Someone Like You -- Film Review
EmptyBottom Line: A brilliant effort, admirably racy, but with an uneasy message.
CHENNAI, India -- Remakes are often disappointing, but the Tamil version of the original Hindi film "A Wednesday" works well. Titled "Someone Like You" ("Unnaipol Oruvan") and directed by first-timer Chakri Toleti, it is far more engaging and energetic than its predecessor.
Tightly scripted, barring a scene or two, and proving to be a crowd-pleaser in urban multiplexes, "Someone" relies on caustic dialogue (penned by E.R. Murugun) and its delivery.
Malayalam (Kerala) superstar Mohanlal plays Chennai police commissioner Raghavan Maraar with rare finesse and extraordinary subtlety. His exchanges with the Tamil Nadu chief secretary, played by Lakshmi, are delightfully sarcastic. His screen presence is so overwhelming that an equally great Tamil superstar, Kamal Haasan, as the nameless Common Man), is overshadowed. Admittedly, his role is limited to nuanced utterances with little scope for major mannerisms or even histrionics.
It all begins on a languorous afternoon, when Maraar gets a telephone call from someone calling himself Common Man. He threatens to blow up Chennai from six different locations unless four hard-core terrorists (one is a Hindu, the rest are Muslims) are freed within the next four hours.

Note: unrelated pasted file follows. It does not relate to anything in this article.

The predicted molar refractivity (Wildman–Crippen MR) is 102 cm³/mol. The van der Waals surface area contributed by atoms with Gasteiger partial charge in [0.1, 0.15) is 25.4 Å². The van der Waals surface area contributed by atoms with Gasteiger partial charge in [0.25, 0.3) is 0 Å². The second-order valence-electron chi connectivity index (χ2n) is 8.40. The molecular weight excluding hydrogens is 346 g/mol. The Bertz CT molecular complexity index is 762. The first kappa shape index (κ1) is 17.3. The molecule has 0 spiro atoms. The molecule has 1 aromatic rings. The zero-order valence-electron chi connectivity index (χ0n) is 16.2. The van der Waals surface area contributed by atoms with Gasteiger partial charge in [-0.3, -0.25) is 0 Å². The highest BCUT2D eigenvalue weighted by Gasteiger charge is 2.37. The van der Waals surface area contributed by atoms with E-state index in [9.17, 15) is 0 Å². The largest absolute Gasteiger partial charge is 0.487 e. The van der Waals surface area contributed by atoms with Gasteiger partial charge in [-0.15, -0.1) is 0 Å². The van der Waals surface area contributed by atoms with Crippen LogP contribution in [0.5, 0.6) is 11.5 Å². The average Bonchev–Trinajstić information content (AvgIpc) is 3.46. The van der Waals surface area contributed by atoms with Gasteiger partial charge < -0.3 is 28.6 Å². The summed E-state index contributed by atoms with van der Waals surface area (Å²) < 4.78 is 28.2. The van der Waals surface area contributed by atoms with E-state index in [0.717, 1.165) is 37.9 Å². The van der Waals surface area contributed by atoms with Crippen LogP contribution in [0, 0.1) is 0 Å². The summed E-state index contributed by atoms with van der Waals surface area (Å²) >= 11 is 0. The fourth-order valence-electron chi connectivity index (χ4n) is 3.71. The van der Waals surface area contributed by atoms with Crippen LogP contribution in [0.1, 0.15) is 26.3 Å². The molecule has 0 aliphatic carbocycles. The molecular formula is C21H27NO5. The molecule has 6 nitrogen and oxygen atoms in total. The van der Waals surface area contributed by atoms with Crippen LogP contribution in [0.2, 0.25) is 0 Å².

Maraar gets two of his best officers on the job and begins his cat-and-mouse game with Common Man, who is perched on top of a tall construction site with a notebook computer, mobile television set and a flask of hot coffee. Lying by his side is his grocery basket filled with the vegetables he shopped for his wife just before he had embarked on his murderous mission.
Camerawork and editing keep pace with the energy that drives the script, though Shruti Haasan's music is nothing to rave about in a work that manages to stay clear of most mainstream movie flaws or exaggerations. No songs and dances or romances here, though the television journalist that Maraar and the Common Man use appears caricatured.
A couple of sermons by the Common Man at the end are such a yawn that a bit of the pace is lost, and the message that emerges makes one feel queasy.
Opened: Worldwide on Sept. 18
Production: UTV Motion Pictures/Raajkamal Films International
Cast: Mohanlal, Kamal Haasan, Lakshmi, Ganesh Venkataraman
Director: Chakri Toleti
Screenwriter: Kamal Haasan
Story by: Neeraj Pandey
Producers: Kamal Haasan, Ronnie Screwvala
Director of photography: Manoj Soni
Art designer: Thotta Tharani
Music: Shruti Haasan
Editor: Rameshwar S. Bhagat
No rating, 120 minutes